3rd December 2017 Blogging?

Goodaye all. I must admit I do not read many other blogs, there is not enough time. But I would welcome any suggestions. I am starting to get into planning my Churchill Fellowship trip for next year and that was the aim of this blog initially, to have it in place before I left, to disseminate info during the trip to those interested and to help with my report after the trip. My local paper, the Australasian College of Road Safety and Owner Driver have all shown interest in what I do during the trip and this blog seemed to me, the best way to do that.

Like anything it takes time to get it going, both for me as the writer to gain not just the ability, but the feel for those who will read it. My column in Owner Driver is mainly for and read by drivers with a few others, where here, over time, I hope to get to a wider and different audience. It has been my view and has been extolled by many others over time, that in Owner Driver, I am preaching to the converted, those on the road and that there is a much bigger need to get to a wider public audience with our issues.

The TIV K200 has a new engine fitted, the old block was beyond repair and now the list of other bits will hopefully be addressed, the seat repaired with new rollers etc. I have certainly missed it the last two weeks (thanks to Calvin for the loan of a frig from my last blog post), having all my bits and pieces, the daily things you use, the bed, curtains and Icepack, let alone the other extras. One thing was immediate in difference. The lack of pressure from not having the Electronic Work Diary (EWD).

I still have to fill in my logbook and comply and all the cameras and inspections mean you cannot fudge it much anyway, but I have read reports and spoken to others who use them as a company tool as well for compliance and they have said, from the minute you start, you are running to meet the clock. I have had a working EWD for over two years, though they are not yet legally recognised. I was on the EWD Advisory panel, the only full time driver involved and only because I badgered them as soon as I heard such a panel was being convened.

I wanted to make sure drivers got a look and were heard before it became legislation and we all know how hard it is to have it changed before it becomes law, let alone once it is law. I have argued you cannot introduce an EWD under the current rules and regs, which see work and rest in 15 minute increments. The road authorities say that 1 minute work is 15 minutes work, but won”t recognise anything less than 15 minutes as rest and this can see you lose time in a day, that you cannot recover and the EWD just exacerbates that. For those of you who work to a time clock, imagine having to record every change, where and when you did it for every minute you work with little flexibility.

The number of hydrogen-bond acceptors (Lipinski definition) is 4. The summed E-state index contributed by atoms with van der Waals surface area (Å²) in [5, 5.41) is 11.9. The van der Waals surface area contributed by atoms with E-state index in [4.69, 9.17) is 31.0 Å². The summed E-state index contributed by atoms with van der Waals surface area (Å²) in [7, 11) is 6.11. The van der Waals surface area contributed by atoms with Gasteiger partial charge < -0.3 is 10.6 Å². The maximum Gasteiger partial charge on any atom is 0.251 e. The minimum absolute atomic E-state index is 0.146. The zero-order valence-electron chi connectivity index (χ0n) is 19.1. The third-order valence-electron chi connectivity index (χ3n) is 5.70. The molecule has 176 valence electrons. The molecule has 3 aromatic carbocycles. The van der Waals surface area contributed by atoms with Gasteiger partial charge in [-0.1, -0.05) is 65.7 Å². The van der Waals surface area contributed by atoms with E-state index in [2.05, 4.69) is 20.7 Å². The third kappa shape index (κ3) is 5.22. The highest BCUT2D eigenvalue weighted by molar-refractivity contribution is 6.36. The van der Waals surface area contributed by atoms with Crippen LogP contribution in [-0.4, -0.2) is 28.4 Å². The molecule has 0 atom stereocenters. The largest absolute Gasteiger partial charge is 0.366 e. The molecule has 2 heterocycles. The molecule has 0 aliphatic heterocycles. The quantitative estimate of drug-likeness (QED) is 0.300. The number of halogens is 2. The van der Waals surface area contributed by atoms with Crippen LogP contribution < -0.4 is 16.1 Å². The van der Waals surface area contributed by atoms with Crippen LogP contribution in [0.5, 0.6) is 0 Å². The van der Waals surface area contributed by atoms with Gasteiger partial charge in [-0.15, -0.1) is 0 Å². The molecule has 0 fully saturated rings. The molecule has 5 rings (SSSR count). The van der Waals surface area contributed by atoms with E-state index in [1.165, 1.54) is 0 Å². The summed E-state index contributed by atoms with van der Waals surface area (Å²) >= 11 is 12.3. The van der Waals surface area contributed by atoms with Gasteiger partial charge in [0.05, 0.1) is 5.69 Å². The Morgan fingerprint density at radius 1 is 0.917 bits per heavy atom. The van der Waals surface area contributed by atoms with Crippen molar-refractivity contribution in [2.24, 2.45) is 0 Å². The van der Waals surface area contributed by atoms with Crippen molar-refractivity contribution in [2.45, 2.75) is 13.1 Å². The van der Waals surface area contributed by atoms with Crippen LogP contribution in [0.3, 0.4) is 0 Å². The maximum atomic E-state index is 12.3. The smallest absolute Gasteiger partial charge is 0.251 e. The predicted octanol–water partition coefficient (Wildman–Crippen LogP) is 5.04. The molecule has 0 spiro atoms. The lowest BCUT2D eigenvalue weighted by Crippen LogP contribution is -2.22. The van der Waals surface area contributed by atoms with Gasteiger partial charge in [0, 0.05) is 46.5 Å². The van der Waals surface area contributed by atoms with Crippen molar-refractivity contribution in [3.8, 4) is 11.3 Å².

This is all we are asking, for some recognition and flexibility in that, not all drivers and often, not all jobs and days, are the same in this job. According to some authority staff, if I stop at 3.01 then I cannot record 15 minutes rest until 3.30, so I could lose 14 minutes. Now if my clock is one minute slow, and that is the time I use all the time, then I would not lose that 14 minutes, but an EWD takes away that flexibility completely. Yes it can help you manage your time, but it can be the biggest stress to comply and the penalties are severe. Not only that, there are people now who think having EWDs in every truck will stop all truck crashes. What rot, but they will push that barrow and do not care, because they will not be monitored or punished for being 10 minutes over time that night.

The fact that the majority of truck/car fatal crashes are caused by the car (see the latest NTI crash stats report which quotes 93% car at fault in such crashes in which they were the insurer) and what will an EWD do to stop that? Absolutely nothing, but it will put me under more stress and scrutiny than most other workers. Do we need more stress while driving on the road? What are we doing to educate those car drivers about sharing the road with trucks, both for their own safety and for ours, very little, though I have been pushing for that for years. I do recognise the NSW Centre for Road Safety has finally just done an add about sharing the road with trucks and thank them and would welcome your comments on it. But there is a long way to go. Safe Travelling, Rod Hannifey.

By truckright

An Australian truckie aiming to improve both how the road transport industry is seen and understood by the public and to improve road safety for all.

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